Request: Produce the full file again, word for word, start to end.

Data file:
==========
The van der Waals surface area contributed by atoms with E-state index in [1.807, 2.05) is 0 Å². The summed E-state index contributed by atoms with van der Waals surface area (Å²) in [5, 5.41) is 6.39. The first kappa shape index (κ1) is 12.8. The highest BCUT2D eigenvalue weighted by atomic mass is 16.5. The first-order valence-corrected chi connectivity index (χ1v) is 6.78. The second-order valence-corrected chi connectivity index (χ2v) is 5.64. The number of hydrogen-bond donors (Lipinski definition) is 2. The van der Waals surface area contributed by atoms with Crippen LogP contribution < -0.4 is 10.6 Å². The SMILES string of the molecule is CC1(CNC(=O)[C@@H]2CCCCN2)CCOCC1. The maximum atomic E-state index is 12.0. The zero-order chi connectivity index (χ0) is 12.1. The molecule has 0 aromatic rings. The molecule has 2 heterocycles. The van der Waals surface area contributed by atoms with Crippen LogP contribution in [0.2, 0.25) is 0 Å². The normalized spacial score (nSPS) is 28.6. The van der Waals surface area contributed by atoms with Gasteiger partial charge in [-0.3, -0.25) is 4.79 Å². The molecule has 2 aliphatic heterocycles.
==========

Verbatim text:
The van der Waals surface area contributed by atoms with E-state index in [1.807, 2.05) is 0 Å². The summed E-state index contributed by atoms with van der Waals surface area (Å²) in [5, 5.41) is 6.39. The first kappa shape index (κ1) is 12.8. The highest BCUT2D eigenvalue weighted by atomic mass is 16.5. The first-order valence-corrected chi connectivity index (χ1v) is 6.78. The second-order valence-corrected chi connectivity index (χ2v) is 5.64. The number of hydrogen-bond donors (Lipinski definition) is 2. The van der Waals surface area contributed by atoms with Crippen LogP contribution < -0.4 is 10.6 Å². The SMILES string of the molecule is CC1(CNC(=O)[C@@H]2CCCCN2)CCOCC1. The maximum atomic E-state index is 12.0. The zero-order chi connectivity index (χ0) is 12.1. The molecule has 0 aromatic rings. The molecule has 2 heterocycles. The van der Waals surface area contributed by atoms with Crippen LogP contribution in [0.2, 0.25) is 0 Å². The normalized spacial score (nSPS) is 28.6. The van der Waals surface area contributed by atoms with Gasteiger partial charge in [-0.3, -0.25) is 4.79 Å². The molecule has 2 aliphatic heterocycles.